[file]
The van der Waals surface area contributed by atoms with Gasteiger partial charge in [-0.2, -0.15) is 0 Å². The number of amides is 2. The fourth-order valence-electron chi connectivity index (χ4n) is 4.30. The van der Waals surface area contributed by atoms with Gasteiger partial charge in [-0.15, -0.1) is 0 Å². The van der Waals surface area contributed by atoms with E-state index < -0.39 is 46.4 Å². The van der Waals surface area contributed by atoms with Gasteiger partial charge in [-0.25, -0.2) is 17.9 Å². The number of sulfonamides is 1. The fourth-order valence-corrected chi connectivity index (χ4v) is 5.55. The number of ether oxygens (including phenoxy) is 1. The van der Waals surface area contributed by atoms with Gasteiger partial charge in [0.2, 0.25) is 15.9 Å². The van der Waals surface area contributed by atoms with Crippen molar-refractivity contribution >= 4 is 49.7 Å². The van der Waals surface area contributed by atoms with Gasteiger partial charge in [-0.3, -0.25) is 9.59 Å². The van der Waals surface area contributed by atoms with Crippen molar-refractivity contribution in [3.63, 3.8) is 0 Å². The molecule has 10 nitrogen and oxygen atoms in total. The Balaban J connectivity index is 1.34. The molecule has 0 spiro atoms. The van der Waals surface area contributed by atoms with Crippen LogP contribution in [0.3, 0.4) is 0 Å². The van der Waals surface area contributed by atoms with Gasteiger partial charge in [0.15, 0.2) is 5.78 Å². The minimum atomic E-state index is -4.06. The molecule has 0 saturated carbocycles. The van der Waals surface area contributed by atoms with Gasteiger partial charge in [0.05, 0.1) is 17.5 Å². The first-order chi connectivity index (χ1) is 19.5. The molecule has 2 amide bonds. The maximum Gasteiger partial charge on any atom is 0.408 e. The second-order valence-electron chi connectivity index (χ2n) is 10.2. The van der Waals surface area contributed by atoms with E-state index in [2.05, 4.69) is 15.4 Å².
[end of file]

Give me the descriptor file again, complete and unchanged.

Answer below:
The van der Waals surface area contributed by atoms with Gasteiger partial charge in [-0.2, -0.15) is 0 Å². The number of amides is 2. The fourth-order valence-electron chi connectivity index (χ4n) is 4.30. The van der Waals surface area contributed by atoms with Gasteiger partial charge in [-0.15, -0.1) is 0 Å². The van der Waals surface area contributed by atoms with E-state index < -0.39 is 46.4 Å². The van der Waals surface area contributed by atoms with Gasteiger partial charge in [-0.25, -0.2) is 17.9 Å². The number of sulfonamides is 1. The fourth-order valence-corrected chi connectivity index (χ4v) is 5.55. The number of ether oxygens (including phenoxy) is 1. The van der Waals surface area contributed by atoms with Gasteiger partial charge in [0.2, 0.25) is 15.9 Å². The van der Waals surface area contributed by atoms with Crippen molar-refractivity contribution >= 4 is 49.7 Å². The van der Waals surface area contributed by atoms with Gasteiger partial charge in [-0.3, -0.25) is 9.59 Å². The van der Waals surface area contributed by atoms with Crippen molar-refractivity contribution in [3.63, 3.8) is 0 Å². The molecule has 10 nitrogen and oxygen atoms in total. The Balaban J connectivity index is 1.34. The molecule has 0 spiro atoms. The van der Waals surface area contributed by atoms with Crippen LogP contribution in [0.3, 0.4) is 0 Å². The van der Waals surface area contributed by atoms with Gasteiger partial charge in [0.15, 0.2) is 5.78 Å². The minimum atomic E-state index is -4.06. The molecule has 0 saturated carbocycles. The van der Waals surface area contributed by atoms with Gasteiger partial charge in [0.05, 0.1) is 17.5 Å². The first-order chi connectivity index (χ1) is 19.5. The molecule has 2 amide bonds. The maximum Gasteiger partial charge on any atom is 0.408 e. The second-order valence-electron chi connectivity index (χ2n) is 10.2. The van der Waals surface area contributed by atoms with E-state index in [2.05, 4.69) is 15.4 Å².